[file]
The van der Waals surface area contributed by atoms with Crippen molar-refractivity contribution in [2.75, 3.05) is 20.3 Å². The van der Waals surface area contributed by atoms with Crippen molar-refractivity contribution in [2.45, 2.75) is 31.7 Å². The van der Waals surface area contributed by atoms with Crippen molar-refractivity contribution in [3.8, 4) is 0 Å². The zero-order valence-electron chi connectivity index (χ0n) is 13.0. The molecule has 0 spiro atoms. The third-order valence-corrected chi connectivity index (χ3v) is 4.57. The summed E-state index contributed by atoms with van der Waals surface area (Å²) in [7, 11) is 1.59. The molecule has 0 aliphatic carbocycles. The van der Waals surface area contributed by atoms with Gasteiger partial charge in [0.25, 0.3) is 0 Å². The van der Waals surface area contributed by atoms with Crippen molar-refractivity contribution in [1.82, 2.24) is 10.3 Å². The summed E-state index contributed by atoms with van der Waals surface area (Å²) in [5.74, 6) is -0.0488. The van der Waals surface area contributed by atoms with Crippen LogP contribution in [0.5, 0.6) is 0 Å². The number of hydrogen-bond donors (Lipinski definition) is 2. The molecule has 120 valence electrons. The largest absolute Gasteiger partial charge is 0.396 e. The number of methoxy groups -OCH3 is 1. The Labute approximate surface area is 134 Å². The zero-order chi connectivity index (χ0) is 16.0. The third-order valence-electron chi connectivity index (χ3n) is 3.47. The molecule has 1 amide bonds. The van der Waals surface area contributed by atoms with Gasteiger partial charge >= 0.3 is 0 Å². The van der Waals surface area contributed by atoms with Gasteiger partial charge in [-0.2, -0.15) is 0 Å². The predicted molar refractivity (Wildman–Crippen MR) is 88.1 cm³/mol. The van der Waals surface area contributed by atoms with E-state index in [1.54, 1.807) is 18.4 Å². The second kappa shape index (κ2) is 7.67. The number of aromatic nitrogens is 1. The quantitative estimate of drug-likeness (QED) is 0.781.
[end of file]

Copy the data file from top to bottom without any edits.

The van der Waals surface area contributed by atoms with Crippen molar-refractivity contribution in [2.75, 3.05) is 20.3 Å². The van der Waals surface area contributed by atoms with Crippen molar-refractivity contribution in [2.45, 2.75) is 31.7 Å². The van der Waals surface area contributed by atoms with Crippen molar-refractivity contribution in [3.8, 4) is 0 Å². The zero-order valence-electron chi connectivity index (χ0n) is 13.0. The molecule has 0 spiro atoms. The third-order valence-corrected chi connectivity index (χ3v) is 4.57. The summed E-state index contributed by atoms with van der Waals surface area (Å²) in [7, 11) is 1.59. The molecule has 0 aliphatic carbocycles. The van der Waals surface area contributed by atoms with Gasteiger partial charge in [0.25, 0.3) is 0 Å². The van der Waals surface area contributed by atoms with Crippen molar-refractivity contribution in [1.82, 2.24) is 10.3 Å². The summed E-state index contributed by atoms with van der Waals surface area (Å²) in [5.74, 6) is -0.0488. The van der Waals surface area contributed by atoms with Crippen LogP contribution in [0.5, 0.6) is 0 Å². The number of hydrogen-bond donors (Lipinski definition) is 2. The molecule has 120 valence electrons. The largest absolute Gasteiger partial charge is 0.396 e. The number of methoxy groups -OCH3 is 1. The Labute approximate surface area is 134 Å². The zero-order chi connectivity index (χ0) is 16.0. The third-order valence-electron chi connectivity index (χ3n) is 3.47. The molecule has 1 amide bonds. The van der Waals surface area contributed by atoms with Gasteiger partial charge >= 0.3 is 0 Å². The van der Waals surface area contributed by atoms with Gasteiger partial charge in [-0.2, -0.15) is 0 Å². The predicted molar refractivity (Wildman–Crippen MR) is 88.1 cm³/mol. The van der Waals surface area contributed by atoms with E-state index in [1.54, 1.807) is 18.4 Å². The second kappa shape index (κ2) is 7.67. The number of aromatic nitrogens is 1. The quantitative estimate of drug-likeness (QED) is 0.781.